Loretta: I have learned that horses are able to navigate territory that I would never have thought possible before I started hunting. I started with a 4 year old, green horse & we learned together. She is now eleven years old and is a very comfortable, safe & fun horse to hunt on.


e-Covertside: What are your goals for the future?

Karen: To work hard to keep territory we have, as it is disappearing fast, and hopefully expand some within our territory.

Michele: I hope to improve my ability to read the hounds and stay calm, assertive, and focused helping, but not interfering with our Huntsman.


e-Covertside: Any memorable experiences you’d like to share?  

Karen: There are so many, I can't pick one or two in particular!

Michele: I had a rather misfit horse, Tarkin, that had failed at his early Standardbred race career. He was flighty and a bit chicken. During his first hunt, we had to go up a very steep, long hill. At the bottom of the hill he had no idea what to do, but about 1/2 way up, he sorted himself out, dug in and once he got to the top he was never the same again! He had discovered that he was born to hunt. He learned to gallop with his knees up, jump anything I put him to and was rock solid in any kind of footing.

One year at Opening Meet in Gibson's BC Tarkin landed after jumping a fair-sized log, took 1 stride, and un- aided by me, slid sideways to a stop to stand guard over a child who had fallen. Master Ebo Stromeyer, who was on foot watching from the trail side, said it was a miracle and without Tarkin, she may have been trampled by the other galloping riders

Loretta stapletonLoretta Stapleton, FVH Whipper in. Photo courtesy Loretta Stapleton.Loretta: When I first bought my inflatable safety vest, some of the other riders were very curious to see it in operation, so they started to offer me things to persuade me to come off my horse to activate the vest. Of course, I refused to willingly satisfy their curiosity. One day, while hunting, another rider came off her horse and the horse ran off. When I reached one of my "friends", he said, “I was so glad to see that it wasn't you that came off your horse.” I thought, oh, isn't that nice of him to say that. I quickly changed my opinion when he added, “I didn't want to miss seeing how your vest worked.”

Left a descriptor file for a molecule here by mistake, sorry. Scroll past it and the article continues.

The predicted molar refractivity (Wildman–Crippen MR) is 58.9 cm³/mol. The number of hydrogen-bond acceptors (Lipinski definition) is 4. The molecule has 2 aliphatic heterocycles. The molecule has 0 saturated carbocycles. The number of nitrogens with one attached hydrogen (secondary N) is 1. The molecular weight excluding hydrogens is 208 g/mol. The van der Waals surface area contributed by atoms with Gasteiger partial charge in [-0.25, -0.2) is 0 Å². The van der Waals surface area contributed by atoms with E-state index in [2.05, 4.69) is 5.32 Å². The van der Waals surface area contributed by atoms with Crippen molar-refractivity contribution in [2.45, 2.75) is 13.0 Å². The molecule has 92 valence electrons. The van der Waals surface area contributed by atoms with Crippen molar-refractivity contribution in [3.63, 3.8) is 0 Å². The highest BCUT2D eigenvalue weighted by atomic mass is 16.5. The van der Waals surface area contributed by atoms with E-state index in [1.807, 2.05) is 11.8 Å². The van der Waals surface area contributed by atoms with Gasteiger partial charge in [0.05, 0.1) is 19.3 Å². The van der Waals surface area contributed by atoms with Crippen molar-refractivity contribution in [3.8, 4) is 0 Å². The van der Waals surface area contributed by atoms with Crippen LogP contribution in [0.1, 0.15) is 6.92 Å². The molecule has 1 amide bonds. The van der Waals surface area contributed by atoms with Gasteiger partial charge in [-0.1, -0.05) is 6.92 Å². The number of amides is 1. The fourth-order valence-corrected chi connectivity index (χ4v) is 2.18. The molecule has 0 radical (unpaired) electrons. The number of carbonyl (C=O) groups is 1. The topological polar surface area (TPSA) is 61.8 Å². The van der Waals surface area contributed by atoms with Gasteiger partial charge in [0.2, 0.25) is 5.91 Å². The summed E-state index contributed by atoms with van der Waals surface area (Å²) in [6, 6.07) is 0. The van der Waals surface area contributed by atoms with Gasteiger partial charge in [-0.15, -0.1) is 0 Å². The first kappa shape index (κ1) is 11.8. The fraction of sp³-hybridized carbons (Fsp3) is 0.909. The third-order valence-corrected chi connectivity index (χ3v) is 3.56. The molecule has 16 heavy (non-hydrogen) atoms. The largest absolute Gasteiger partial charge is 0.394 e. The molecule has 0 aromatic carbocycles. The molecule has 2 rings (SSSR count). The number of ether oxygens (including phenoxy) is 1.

e-Covertside: What are your interests outside of hunting?

Karen: No time!

Michele: My husband, religion, politics, applying Revive-A-Back Exercise to equitation, dressage, and training my young horse and my dog.

Loretta: Being a part of the FVH is one of the most wonderful experiences of my life. I feel like I am living a dream with my horse.


e-Covertside: Ford, Chevy, GMC or Dodge trucks?

Karen: Ford and Dodge

Michele: I have a '73 Dodge pickup and a Chevy Suburban.


e-Covertside: What is your favorite band/music artist?

Karen: Newsboys, an Australian Christian rock band.

Michele: John Rich and Toby Keith.